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Hi privacy pros! Greetings from Beijing, China! I hope you managed to take some time off to get away from the heat wave the past weeks. Here in Beijing, the summer heat is gradually fading off, and Beijing is moving into its best season of the year: autumn!

On the data and privacy front, the coming September may have an important impact on companies that need to transfer data between subsidiaries in China and the global headquarters and affiliates outside China. From 1 Sept., the long-awaited Rules of Cybersecurity Assessment for Cross-Border Data Transfer will come into force. China has a complex legal regime for international data transfers and these Cybersecurity Assessment Rules provide helpful clarification and guidance for companies to handle cross-border data transfers in compliance with Chinese laws and regulations. Companies whose data collection and processing activities fall within the new rules are required to prepare and submit the necessary documents to the competent authorities for a security assessment. Failure to comply with the obligations would expose the organization to legal and administrative risks.

Chinese authorities remain active in implementing China’s Cybersecurity Law, Data Security Law, Personal Information Protection Law and the implementing regulations, local rules, and best industry practices. The significant penalties recently imposed by Chinese authorities on violating companies undoubtedly indicate that Chinese authorities are never shy in taking strict enforcement actions against noncompliance. A few days ago, one deputy director of the Cyberspace Administration of China commented that the authorities will expedite the process of formulating further detailed rules for protection of personal data and the enforcements must have “sharp teeth.”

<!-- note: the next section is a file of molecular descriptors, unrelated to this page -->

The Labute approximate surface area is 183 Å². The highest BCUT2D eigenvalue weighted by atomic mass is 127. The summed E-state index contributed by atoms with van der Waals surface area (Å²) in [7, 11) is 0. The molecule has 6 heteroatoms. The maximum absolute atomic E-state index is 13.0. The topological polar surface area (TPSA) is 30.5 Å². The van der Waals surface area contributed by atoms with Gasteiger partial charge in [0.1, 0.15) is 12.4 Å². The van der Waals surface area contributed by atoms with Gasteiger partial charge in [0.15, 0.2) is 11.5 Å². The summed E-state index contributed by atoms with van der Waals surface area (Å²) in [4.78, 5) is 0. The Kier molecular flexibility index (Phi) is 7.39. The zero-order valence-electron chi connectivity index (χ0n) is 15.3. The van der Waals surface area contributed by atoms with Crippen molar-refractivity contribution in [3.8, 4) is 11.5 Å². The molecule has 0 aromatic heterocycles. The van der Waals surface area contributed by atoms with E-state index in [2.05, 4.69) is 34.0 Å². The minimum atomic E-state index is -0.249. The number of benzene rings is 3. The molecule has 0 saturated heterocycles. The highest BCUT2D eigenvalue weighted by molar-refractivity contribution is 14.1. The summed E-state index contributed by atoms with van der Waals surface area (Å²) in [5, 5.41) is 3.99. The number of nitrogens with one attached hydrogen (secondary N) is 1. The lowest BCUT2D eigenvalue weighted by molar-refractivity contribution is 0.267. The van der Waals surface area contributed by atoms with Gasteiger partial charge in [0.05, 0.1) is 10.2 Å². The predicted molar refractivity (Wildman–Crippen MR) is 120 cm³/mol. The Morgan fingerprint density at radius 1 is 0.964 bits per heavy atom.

Another CAC deputy director also recently said that the CAC is in the process of establishing the Cyberspace Enforcement and Regulatory Bureau in order to continuously beef up the regulation over the internet and online business operations. This is the first time the CAC made an official announcement on establishing this new enforcement body. All these new developments are a clear message that the tightening of scrutiny over data protection and cybersecurity will continue in the months and years to come.

On the international collaboration side, on 18 Aug., China decided to set up the working group for accession to the Digital Economic Partnership Agreement. The DEPA is the world’s digital-only trade agreement, promoting digital trade by regulating emerging issues such as artificial intelligence, financial technology, and digital identity and inclusion. It also aims to enable cross-border data transfers and create trust in data sharing and data protection in the digital economy. This groundbreaking pact has been signed by the three founding countries of Chile, New Zealand and Singapore, and many other economies such as Canada and South Korea have shown great interest in joining the club.

China’s accession to the DEPA appears in line with its moves to upgrade the economy from traditional industries to high-tech, digitalized sectors. According to an announcement by China’s Ministry of Commerce, China will go ahead with substantive discussions with the DEPA member countries and make complete preparation for accessing the DEPA. Worth keeping a close watch on the developments in this regard.

Hope you have enjoyed this digest. Until next time!

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  • comment Yan Hu • Aug 25, 2022
    The Rules of Cybersecurity Assessment for Cross-Border Data Transfer only gives companies 6 months (until the end of Feb 2023) to complete the security assessment for the existing data cross-border transfer activities. Given so far no specific assessment standard or process has been enacted, it's a tight timeline for multi-national companies in China.